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Avery Designs Passive UHF Tag for Metal
Label maker Avery Dennison says it has developed a passive 915 MHz RFID tag design that works in metal-heavy environments, such as automotive plants.
Mar 09, 2005—Although automakers have long used RFID to track vehicles under construction as they move through some of their manufacturing plants, given that radio waves are reflected by metal, these tracking systems have required the use of active RFID tags (see RTLS Drives Efficiencies at BMW).
Now Avery Dennison, the world's largest maker of self-adhesive labels, says it has developed and tested a new passive 915 MHz RFID tag design that the automotive industry can use throughout its operations. The company believes that by developing such a tag, it could leverage the development work and economies of scale that currently exist for the UHF RFID technology that is being deployed by companies in range of industries.
The new tag—dubbed Metal Track—is 5.5 inches long, 1 inch wide and 0.3 inches deep (about 140mm by 25mm wide by 8mm) and features an Avery Dennison antenna especially designed to enable a passive tag to be read within a metal-heavy environment. Each tag contains an EPC Class 0 chip, a read-only IC that carries a unique serial number encoded by the chip manufacturer. The Metal Track tag can be made using EPC Class 0 chips from any chip supplier. Avery says its will give customers the ability to specify the chips to be used in their tags. However, there may be some limitations because chips are not all the same in terms of performance and reliability. Although the Metal Track tag is currently available only with a Class 0 chip, Avery Dennison is developing a version that contains an EPC Class 1 read-write RFID chip.
One key application for the tag, says Avery, is tracking the reusable transportation racks employed throughout the automotive industry to store and transport specific parts, such as car hoods. A hard plastic substrate encases the tag and keeps the antenna 4mm away from the rack's metal surface on which the self-adhesive tag is mounted. In addition to the tag's proprietary antenna design, the tag's 4mm mounting distance is one of several features that enable the tag to perform on metal, says Avery.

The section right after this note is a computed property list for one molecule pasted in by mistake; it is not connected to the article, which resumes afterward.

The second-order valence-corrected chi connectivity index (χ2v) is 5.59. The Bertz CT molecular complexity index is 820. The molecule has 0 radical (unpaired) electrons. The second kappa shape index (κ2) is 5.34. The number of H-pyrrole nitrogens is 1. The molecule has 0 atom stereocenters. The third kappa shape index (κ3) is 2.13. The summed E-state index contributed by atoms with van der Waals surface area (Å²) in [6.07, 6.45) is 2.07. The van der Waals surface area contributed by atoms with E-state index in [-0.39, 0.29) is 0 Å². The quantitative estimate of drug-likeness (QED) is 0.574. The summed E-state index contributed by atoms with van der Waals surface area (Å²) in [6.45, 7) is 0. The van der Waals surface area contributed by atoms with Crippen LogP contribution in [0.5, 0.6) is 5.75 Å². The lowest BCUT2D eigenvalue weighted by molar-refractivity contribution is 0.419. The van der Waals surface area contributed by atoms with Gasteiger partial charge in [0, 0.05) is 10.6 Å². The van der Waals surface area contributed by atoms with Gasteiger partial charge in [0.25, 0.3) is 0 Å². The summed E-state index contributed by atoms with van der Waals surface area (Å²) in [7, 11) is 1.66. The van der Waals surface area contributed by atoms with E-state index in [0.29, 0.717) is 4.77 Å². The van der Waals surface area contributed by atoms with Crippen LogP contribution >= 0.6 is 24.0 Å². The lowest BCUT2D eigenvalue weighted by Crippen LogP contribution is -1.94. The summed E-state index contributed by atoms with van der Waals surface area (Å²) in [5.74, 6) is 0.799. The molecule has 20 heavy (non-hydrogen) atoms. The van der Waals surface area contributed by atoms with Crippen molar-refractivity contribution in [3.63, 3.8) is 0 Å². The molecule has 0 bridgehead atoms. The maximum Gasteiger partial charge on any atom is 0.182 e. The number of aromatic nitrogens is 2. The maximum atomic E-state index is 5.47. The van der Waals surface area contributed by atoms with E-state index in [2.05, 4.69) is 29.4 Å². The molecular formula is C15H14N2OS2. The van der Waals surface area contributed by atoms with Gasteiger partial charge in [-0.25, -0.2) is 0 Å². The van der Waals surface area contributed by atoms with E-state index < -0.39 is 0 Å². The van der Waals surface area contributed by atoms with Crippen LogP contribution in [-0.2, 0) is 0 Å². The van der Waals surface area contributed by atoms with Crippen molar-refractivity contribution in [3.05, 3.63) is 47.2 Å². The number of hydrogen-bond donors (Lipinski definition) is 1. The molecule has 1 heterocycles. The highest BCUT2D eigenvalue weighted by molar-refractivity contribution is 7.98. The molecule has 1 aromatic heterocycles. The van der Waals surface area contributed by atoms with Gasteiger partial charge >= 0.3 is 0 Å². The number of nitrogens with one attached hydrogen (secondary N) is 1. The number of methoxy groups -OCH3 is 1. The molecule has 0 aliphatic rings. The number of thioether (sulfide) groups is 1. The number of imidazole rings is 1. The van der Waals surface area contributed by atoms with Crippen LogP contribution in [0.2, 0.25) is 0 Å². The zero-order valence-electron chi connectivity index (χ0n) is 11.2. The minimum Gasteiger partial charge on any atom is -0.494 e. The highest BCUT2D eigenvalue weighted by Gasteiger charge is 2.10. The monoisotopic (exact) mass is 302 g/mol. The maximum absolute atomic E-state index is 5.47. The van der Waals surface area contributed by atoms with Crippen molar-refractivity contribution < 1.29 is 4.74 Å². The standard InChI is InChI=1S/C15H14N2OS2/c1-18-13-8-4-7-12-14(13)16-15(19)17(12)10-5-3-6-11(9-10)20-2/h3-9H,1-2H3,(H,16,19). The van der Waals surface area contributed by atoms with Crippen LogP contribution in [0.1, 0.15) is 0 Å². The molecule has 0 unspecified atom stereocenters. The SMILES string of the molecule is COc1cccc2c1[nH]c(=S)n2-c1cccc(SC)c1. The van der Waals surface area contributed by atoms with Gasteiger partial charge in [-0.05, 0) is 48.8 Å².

Racks have to be specifically designed to carry a specific component. Not only are racks used in great numbers throughout the automotive industry, but they also represent a significant investment for automotive manufacturers. A single production plant may use between 5,000 and 10,000 racks, and a major automotive firm could use up to 1.5 million of these racks in their production systems around the world.
"At a cost of $1,500 each, the racks represent a significant investment," Kady says.
Automakers currently use bar code labels to track racks, but RFID tags promise to provide a better, less labor-intensive method of tracking these racks into and out of production plants and are less likely to be damaged by exposure to rain and temperature extremes when the racks are stored outside, as they frequently are. According to Avery, most of the bar code labels that automakers currently use are not covered with a plastic laminate to protect them from the elements.
Only one tag need be applied to each rack, says Kady. Although the Metal Track tag has already proved capable of being read at a range up to 20 feet during trials with two of the three major U.S. auto manufacturers, the delivery doors where the RFID readers are deployed are no wider than 10 feet, requiring a read range of just 5 to 6 feet. Avery says that throughout trials with the two U.S. automakers, the tags are being read as they move through RFID portals at delivery doors at a rate of at least 95 percent. The trials, which started in June 2004, are expected to end in the third quarter, when the automakers should move to full implementation of the tags, according to the company.
Avery expects to price the Metal Track tag at around $6 each when released in the third quarter of 2005. The company says that the $6 price should not be impacted by a customer's choice of chips, unless a customer requires chips that are not competitively priced. In addition, Avery says pricing could fall well below $6 with high enough volumes to warrant it
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